In this audio link from Tuesday, ESPN NFL analyst Tim Hasselbeck joined Brock Huard and Mike Salk of ESPN 710 Seattle for an interesting conversation on the Seattle Seahawks quarterback situation, including where his brother Matt Hasselbeck will wind up.
So who will be Seattle’s quarterback this season?
“Truth be told, I really don’t know,” Tim Hasselbeck said. “To be honest with you, I think that if it’s not Matthew, it’s Charlie Whitehurst. Just when you look at it, there’s way too many people acting like the Kevin Kolb to Arizona deal is done. And people who really don’t have a reason to put their neck out on it, but everyone has pretty much said this thing is done. It’s already been agreed upon, and it’s going to happen.
“So if Kevin Kolb goes to Arizona, then who is going to Seattle? So you just put yourself in the position of the Seahawks. You’re options are possibly Carson Palmer, who by the way is due to make an average of $11 million per year over the next three years. So you’re talking about $35 million I believe over the next three years. And you have to give something up to get him, for a guy who has not played better than Matthew. So that would be the best next option, and it sounds like a bad option to me
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“The next option would be Kyle Orton. Listen, I think Kyle Orton is one of the more underrated quarterbacks in the NFL. But you’re talking about Darrell Bevell’s system, and at that point I would say that I don’t know if Kyle Orton is a good fit for that. And so I don’t know if you have a better option. Matthew might have a better option, but I know that all things being equal, he would like to be in Seattle.”
At the end of the conversation, Tim Hasselbeck was asked if his brother was given the option of a one year, $8 million deal in Seattle compared to a two-year, $16 million deal in Tennessee, where will he be?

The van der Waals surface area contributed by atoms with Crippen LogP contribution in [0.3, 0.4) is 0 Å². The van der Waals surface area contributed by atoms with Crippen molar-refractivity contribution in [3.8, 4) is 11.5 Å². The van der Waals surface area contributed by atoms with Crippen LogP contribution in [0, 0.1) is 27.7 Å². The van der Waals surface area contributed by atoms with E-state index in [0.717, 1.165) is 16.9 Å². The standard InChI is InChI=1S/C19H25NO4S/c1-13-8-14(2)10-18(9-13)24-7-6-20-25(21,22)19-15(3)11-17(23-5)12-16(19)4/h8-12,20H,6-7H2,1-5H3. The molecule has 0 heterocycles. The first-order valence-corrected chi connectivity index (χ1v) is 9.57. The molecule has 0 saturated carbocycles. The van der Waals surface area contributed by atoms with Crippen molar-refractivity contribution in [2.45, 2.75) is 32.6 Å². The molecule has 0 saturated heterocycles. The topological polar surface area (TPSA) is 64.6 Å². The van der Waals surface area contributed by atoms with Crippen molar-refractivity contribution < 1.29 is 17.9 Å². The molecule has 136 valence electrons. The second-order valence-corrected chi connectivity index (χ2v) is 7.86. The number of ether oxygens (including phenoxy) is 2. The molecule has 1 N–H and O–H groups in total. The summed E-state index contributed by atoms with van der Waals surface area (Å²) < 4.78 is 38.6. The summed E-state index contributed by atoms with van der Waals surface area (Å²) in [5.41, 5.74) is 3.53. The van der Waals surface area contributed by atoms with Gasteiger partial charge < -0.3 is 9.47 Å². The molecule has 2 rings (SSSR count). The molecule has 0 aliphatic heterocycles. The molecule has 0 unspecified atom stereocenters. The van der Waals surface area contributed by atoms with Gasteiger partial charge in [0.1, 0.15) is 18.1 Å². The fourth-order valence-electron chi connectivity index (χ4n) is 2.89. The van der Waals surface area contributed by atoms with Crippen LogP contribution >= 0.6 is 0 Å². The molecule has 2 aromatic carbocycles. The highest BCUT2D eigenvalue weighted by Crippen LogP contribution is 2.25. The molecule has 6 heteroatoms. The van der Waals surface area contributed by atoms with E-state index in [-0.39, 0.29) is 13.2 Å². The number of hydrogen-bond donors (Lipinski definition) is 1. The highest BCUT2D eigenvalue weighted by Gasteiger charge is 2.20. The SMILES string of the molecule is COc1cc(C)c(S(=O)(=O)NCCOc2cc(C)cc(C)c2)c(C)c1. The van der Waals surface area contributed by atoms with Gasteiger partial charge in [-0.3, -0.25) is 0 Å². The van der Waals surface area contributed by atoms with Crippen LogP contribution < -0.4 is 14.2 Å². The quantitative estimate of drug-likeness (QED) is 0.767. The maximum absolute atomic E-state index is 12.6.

“I think he’d be in a Titans’ uniform,” Tim Hasselbeck said. “Listen, it wouldn’t be his first choice, but at the same time it doesn’t make any sense (not to take Tennessee’s offer). Listen, here’s what I know. I think that John Clayton has reported that Matthew was offered a one year, $7 million deal. People were saying, ‘Aww man, he’s not worth $7 million dollars.’ Alex Smith is going to get a one-year, $5 million dollar deal. How does that make sense?”
According to Forbes Magazine, the Seahawks are the 25th most valuable sports franchise in the world, at $989 million. Eight of the top 12 teams are from NFL, and all 32 teams from the league made the list.
Pro Football Focus ranks Marshawn Lynch and Leon Washington among the top 10 most elusive running backs in the last three years.
Matt Williamson of Scouts Inc. takes a closer look at the NFC West tight ends. Here’s what he has to say about Seattle. (You have to have ESPN Insider privileges to view the article)Williamsson: “Because the Seahawks' offensive line played so poorly last season, it was difficult to analyze what Seattle has at this position. The tight ends were blocking more than anyone in the organization would have liked. Seattle has dedicated a lot of resources to the front five this offseason, though, so we might just see something from John Carlson or Cameron Morrah.
“Carlson was a force during his rookie season and again in his second year, but he has fallen off the map recently. He was blocking quite a bit, but the Seahawks still rarely looked his way. Carlson also struggles with leverage and power to move bodies. He did battle some injuries last year and could improve for a rebound season. He did average more than 600 yards and six touchdowns over his first two seasons in the league. It also must be noted, though, that Carlson sustained a brutal concussion during Seattle's playoff loss to the Bears.
“Morrah interests me. I see him as someone who could make a real impact in this offense. He can run and get downfield, and he has the natural ability you look for in a pass-catching tight end. He, too, was asked to pass block more often than the ideal last season, but he shuffles his feet well and gives excellent effort. Morrah might be an ascending player with some explosive qualities, though he did have only nine receptions last season."
Andrew Brandt of the National Football Post explains the latest sticking point between players and owners – the rookie wage scale and whether or not contracts will be four or five years for first-round picks. The players are agreeable to a fifth year, but want owners to pay a higher cost for rookies hitting free agency a year later.